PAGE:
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U.S. Secretary of State Antony Blinken concludes his first press briefing at the State Department in Washington, D.C. on January 27, 2021. (Photo: Carlos Barria/AFP via Getty Images)

U.S. Secretary of State Antony Blinken concludes his first press briefing at the State Department in Washington, D.C. on January 27, 2021. (Photo: Carlos Barria/AFP via Getty Images)

'Makes Us All Safer': Biden Admin Announces Five-Year Extension of New START Nuclear Treaty With Russia

"This welcome step is the start of our efforts to pursue effective arms control that lowers the risks of war and helps prevent arms races," said Secretary of State Antony Blinken.

Kenny Stancil, staff writer

In a widely praised move, U.S. Secretary of State Antony Blinken on Wednesday formally announced a five-year extension of the last existing nuclear arms control treaty with Russia, just two days before the pact was set to expire.

"Extending the New START treaty makes the United States, U.S. allies and partners, and the world safer," Blinken said. "An unconstrained nuclear competition would endanger us all."

"The treaty is an essential guardrail against nuclear arms-racing that imposes equal limits on U.S. and Russian strategic nuclear weapons."
—Derek Johnson, Global Zero

The New START treaty—the only remaining pact regulating the two largest nuclear arsenals in the world—caps the number of offensively deployed nuclear weapons that each country is allowed to have at 1,550 warheads and 700 missiles and bombers.

"This is good news," tweeted Sen. Chris Murphy (D-Conn.). "If New START had not been extended, it could have been the end of decades of arms control diplomacy between the U.S. and Russia."

Murphy added that former President Donald Trump "spent four years diddling on this issue," leaving President Joe Biden with just two weeks to negotiate an extension.

Biden reached out to Moscow on January 21 with an offer to extend the treaty, which was set to expire on February 5, as Common Dreams reported at the time.

The State Department's announcement of the five-year extension comes one week after the Russian parliament voted unanimously to extend the treaty, Politico reported Wednesday. Russian President Vladimir Putin signed a bill prolonging the agreement last Friday.

Derek Johnson, chief executive officer of Global Zero, an international movement for the elimination of nuclear weapons, said in a statement last month that "the treaty is an essential guardrail against nuclear arms-racing that imposes equal limits on U.S. and Russian strategic nuclear weapons. Both countries are in full compliance with the agreement, and its intrusive verification provisions ensure neither side can cheat without detection."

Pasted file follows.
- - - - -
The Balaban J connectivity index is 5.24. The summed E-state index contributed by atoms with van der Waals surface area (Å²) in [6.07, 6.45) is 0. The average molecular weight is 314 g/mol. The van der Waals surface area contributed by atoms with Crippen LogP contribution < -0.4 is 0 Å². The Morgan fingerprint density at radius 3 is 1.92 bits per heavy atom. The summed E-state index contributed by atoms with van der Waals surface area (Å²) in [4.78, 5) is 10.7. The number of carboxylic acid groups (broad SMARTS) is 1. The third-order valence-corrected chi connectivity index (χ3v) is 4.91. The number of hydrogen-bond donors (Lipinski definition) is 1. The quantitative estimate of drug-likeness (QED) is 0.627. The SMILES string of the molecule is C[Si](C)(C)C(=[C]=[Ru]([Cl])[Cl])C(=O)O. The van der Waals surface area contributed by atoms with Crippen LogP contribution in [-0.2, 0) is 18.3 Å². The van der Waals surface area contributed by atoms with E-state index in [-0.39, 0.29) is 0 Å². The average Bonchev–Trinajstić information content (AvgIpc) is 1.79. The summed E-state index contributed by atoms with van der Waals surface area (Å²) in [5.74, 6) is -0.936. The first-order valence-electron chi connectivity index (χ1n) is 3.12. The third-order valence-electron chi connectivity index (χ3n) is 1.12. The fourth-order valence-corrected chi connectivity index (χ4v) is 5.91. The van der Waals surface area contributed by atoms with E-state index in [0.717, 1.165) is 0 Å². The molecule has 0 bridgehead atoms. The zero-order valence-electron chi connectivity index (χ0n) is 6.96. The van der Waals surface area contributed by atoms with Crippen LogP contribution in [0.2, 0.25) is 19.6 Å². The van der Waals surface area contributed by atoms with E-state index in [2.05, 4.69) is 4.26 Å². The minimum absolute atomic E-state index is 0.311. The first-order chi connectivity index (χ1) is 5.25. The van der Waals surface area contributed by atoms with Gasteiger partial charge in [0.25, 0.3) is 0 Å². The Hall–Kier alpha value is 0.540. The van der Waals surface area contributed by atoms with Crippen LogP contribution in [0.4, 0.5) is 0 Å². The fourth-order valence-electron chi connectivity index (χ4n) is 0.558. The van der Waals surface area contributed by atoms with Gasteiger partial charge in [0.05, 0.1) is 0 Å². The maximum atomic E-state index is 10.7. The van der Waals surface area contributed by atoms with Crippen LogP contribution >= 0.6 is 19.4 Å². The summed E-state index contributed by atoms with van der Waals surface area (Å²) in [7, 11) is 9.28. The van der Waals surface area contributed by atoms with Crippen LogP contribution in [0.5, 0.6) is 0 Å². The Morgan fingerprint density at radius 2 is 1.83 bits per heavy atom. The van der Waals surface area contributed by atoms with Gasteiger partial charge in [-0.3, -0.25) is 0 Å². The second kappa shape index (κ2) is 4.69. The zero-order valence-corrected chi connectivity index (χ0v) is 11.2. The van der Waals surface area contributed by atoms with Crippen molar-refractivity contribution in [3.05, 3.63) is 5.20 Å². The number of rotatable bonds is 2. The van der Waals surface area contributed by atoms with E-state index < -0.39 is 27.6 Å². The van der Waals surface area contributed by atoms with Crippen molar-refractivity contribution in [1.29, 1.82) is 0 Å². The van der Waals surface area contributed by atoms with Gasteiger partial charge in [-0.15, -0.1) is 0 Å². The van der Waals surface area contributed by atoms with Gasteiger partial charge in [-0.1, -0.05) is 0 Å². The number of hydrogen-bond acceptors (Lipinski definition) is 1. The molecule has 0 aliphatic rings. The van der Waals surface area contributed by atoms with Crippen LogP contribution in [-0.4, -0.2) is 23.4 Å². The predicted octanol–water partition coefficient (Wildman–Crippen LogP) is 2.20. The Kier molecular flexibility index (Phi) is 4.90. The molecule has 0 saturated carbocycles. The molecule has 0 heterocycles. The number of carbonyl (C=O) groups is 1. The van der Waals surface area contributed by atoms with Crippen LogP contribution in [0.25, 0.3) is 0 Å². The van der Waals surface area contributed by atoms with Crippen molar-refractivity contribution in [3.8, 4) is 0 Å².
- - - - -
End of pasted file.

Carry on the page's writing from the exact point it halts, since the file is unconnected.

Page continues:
"Unless you're a defense contractor," Johnson added, "this is good news for everyone."

Blinken called the extension a "welcome step" and "the start of our efforts to pursue effective arms control that lowers the risks of war and helps prevent arms races." 

The U.S. "will also pursue arms control to reduce the dangers from China's modern and growing nuclear arsenal," the secretary of state added. "The United States is committed to effective arms control that enhances stability, transparency, and predictability while reducing the risks of costly, dangerous arms races."

Acknowledging that the extension of the New START treaty "makes us all safer," Paul Kawika Martin, senior director for policy and political affairs at Peace Action, called on the Biden administration to go further by reducing national spending on nuclear weapons, which increased under Trump.

"We all wonder, will the new administration's budget reduce Trump's skyrocketing nuclear weapons spending at amounts that could fund several Departments of State?" Martin asked in a statement last month.

In a tweet last week, Sen. Ed Markey (D-Mass.) welcomed the fact that the treaty would be extended and added, "We now need more bold action to remove the 'nuclear sword of Damocles' that hangs over us all."


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